Visual Effects For Directors
Read the review at Pro Video Coalition
7 DVD set is full of solid fundamentals for production people moving into VFX.
The past decade has seen visual effects pervade film and television production to the extent that it is rare to see a television commercial with no visual effects, even documentary-style dramatic programs are sweetened and cleaned up via compositing, and films outside the big-budget action movie genre often have vfx shot counts in the dozens or even hundred.
This changing of the guard has not been without its difficulties; principle among these are the veteran directors and art directors who learned how to craft compelling images and stories before the computer became a routine part of the process. Good visual effects shooting is all about planning, but effective planning requires experience.
Visual Effects for Directors, a 7 DVD set released by Hollywood Camera Work, is inspiring for how thoroughly and patiently it visually explains how to shoot ordinary, bread-and-butter visual effects shots. Far from the mystifyingly complex techniques used to push the entire medium forward in, say, the latest recipient of the Visual Effects Oscar, the approaches shown on these seven videos are in the realm of what should be common knowledge among effects professionals.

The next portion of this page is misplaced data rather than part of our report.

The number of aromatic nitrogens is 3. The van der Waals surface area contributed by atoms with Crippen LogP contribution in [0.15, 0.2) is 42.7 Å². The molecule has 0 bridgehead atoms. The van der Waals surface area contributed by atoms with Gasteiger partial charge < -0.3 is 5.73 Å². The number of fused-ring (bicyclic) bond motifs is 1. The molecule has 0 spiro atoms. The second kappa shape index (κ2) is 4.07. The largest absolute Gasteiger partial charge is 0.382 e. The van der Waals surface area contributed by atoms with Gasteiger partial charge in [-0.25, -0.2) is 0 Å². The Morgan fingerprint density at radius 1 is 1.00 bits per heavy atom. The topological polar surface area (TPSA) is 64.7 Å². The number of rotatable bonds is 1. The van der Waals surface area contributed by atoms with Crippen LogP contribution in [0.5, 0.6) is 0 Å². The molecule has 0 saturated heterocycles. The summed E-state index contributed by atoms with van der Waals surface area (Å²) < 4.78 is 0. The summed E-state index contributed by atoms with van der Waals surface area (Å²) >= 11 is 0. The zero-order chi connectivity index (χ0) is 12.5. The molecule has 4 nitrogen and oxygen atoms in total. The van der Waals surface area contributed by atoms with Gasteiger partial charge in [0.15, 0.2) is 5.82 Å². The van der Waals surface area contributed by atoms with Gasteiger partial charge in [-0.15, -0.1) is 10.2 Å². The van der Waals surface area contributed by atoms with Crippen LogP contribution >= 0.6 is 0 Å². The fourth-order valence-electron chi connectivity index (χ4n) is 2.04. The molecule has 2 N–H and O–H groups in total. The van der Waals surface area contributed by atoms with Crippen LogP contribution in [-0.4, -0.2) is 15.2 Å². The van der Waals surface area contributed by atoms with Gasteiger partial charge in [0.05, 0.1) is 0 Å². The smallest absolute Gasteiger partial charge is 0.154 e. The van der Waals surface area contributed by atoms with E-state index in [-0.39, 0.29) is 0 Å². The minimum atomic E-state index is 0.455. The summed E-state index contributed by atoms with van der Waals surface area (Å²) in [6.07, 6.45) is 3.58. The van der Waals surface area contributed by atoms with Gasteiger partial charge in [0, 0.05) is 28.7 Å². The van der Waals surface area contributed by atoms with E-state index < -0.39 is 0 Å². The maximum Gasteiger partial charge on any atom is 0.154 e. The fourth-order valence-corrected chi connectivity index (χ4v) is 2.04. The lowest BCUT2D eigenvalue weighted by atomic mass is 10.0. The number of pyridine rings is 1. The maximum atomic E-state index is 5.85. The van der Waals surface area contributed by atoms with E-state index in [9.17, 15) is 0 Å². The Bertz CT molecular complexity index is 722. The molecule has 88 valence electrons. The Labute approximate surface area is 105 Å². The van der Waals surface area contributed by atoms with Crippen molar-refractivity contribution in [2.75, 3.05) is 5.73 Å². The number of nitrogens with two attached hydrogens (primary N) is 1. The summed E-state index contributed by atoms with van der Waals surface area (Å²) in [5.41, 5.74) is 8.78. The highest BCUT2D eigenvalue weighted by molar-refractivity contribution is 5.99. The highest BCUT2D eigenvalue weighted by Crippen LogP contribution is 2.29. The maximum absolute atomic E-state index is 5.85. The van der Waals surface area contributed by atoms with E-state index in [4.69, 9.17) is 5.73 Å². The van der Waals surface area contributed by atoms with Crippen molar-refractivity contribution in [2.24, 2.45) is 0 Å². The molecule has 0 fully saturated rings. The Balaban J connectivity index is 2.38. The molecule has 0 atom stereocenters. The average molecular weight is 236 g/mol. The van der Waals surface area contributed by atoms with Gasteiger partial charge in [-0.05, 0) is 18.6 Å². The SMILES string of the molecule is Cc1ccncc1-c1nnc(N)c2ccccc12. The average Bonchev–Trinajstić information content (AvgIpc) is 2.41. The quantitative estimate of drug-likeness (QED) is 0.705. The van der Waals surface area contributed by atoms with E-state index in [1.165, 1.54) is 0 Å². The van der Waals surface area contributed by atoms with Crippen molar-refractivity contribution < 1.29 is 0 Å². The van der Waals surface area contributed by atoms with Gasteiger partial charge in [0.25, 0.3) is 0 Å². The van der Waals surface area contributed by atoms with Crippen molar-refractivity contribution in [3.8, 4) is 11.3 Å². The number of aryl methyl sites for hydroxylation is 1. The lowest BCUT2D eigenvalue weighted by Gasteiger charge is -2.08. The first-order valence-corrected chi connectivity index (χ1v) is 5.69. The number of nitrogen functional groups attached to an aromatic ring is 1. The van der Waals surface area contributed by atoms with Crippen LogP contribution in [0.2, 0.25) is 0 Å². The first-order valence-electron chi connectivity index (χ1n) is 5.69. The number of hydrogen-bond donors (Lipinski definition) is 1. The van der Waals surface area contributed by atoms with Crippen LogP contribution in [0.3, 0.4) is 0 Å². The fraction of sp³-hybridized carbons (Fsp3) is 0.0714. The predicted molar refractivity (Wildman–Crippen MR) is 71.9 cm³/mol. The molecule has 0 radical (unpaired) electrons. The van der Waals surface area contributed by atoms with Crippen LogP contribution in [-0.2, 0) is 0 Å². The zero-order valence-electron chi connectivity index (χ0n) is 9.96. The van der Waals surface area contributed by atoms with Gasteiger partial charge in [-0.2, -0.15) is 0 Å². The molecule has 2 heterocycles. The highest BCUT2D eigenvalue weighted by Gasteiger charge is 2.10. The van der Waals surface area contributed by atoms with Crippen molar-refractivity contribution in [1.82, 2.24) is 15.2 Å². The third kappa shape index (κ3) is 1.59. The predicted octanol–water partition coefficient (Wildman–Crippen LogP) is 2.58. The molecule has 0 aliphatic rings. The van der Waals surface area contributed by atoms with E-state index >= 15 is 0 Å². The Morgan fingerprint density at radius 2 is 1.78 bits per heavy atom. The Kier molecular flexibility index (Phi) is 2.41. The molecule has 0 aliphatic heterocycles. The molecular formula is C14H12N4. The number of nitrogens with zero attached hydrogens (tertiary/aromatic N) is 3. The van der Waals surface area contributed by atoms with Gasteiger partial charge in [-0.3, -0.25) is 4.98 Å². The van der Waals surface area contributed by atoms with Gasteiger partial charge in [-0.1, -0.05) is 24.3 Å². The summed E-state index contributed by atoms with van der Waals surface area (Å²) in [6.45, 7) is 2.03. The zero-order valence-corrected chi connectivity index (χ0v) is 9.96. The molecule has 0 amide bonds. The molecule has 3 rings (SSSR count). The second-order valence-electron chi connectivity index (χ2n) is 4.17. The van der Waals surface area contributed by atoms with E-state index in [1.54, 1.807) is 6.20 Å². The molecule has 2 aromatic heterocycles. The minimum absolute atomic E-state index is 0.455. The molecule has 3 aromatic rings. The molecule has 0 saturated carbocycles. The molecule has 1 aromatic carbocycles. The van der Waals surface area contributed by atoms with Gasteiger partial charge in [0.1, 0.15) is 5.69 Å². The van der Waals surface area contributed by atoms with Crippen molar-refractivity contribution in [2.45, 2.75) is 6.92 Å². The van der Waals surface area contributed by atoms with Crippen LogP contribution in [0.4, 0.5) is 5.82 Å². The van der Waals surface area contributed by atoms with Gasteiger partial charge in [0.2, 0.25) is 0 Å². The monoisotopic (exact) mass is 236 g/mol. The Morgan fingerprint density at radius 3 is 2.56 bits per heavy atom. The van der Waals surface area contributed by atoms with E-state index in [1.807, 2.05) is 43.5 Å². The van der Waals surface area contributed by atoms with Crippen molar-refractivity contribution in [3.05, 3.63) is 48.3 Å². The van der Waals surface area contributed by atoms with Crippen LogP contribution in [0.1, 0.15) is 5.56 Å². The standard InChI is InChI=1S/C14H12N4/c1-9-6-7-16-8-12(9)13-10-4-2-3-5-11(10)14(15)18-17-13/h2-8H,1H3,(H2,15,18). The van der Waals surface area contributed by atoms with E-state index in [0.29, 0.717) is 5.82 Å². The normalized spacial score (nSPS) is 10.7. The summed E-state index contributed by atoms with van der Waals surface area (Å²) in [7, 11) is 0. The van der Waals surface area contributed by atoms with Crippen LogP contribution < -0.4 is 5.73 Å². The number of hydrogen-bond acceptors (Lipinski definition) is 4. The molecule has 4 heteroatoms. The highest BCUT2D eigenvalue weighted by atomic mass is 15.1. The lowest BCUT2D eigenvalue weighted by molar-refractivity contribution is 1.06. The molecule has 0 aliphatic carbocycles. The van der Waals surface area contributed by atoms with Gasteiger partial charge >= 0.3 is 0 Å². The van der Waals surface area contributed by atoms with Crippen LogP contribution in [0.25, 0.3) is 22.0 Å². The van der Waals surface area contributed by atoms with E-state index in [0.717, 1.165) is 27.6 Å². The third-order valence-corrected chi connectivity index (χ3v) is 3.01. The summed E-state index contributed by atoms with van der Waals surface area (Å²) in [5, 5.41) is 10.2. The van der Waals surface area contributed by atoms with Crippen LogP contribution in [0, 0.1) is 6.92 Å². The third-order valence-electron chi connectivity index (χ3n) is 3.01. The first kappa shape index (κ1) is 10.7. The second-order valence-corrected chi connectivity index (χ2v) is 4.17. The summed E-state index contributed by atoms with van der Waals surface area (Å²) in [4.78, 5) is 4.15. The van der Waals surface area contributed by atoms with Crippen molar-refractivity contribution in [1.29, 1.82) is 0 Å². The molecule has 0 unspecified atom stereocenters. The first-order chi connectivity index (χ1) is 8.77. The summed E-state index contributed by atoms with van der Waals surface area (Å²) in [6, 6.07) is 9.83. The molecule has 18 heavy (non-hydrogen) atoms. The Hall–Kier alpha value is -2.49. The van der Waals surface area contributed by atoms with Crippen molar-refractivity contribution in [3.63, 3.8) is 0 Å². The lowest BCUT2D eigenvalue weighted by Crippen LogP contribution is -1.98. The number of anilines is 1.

I can say from personal experience that when I wrote the first edition of After Effects Studio Techniques the idea was that many effects techniques are (and should be) common knowledge among professionals. This set takes a similar point of view, and writer/director Per Holmes is not afraid to take a stand and be very specific about how to shoot for a given effect.
The first four discs are all about the integration of 3D and 2D, beginning with a primer on what goes into creating 3D elements and then individual sections on how, for example, to track and replace an object, or how to approach motion capture. Not until discs 5 and 6 does green screen take focus, with the final disc more thoroughly working through compositing shots featured throughout the tutorials.
The presentation is not intended to be fast-paced and entertaining; quite the opposite, the narration is careful and deliberate. This, however, is not to say that you’re likely to be a bored viewer; in fact, if you’ve endured the stress of not knowing how to do this stuff, you may find you can’t wait for each succeeding section and disc. The pacing will not leave behind any viewer.
The judgments held by the creator of the series are sound and based on years of professional experience, and there are some really nice tidbits and tips I had never heard of - including how to get good greenscreen paint mixed at a hardware store, and how mixing sand into it helps diffuse light along the curve of the cyc. The examples themselves are cruder than finished vfx shots, but given the volume of material, that’s all that one could expect and if anything it only helps to show the seams of a shot, something we usually endeavor to hide.
All in all, the set fills a niche that has been sorely vacant for too long. If your living depends on understanding how to plan and shoot visual effects and you lack first-hand experience with computer graphics, you will benefit from Visual Effects for Directors.
Review By Mark Christiansen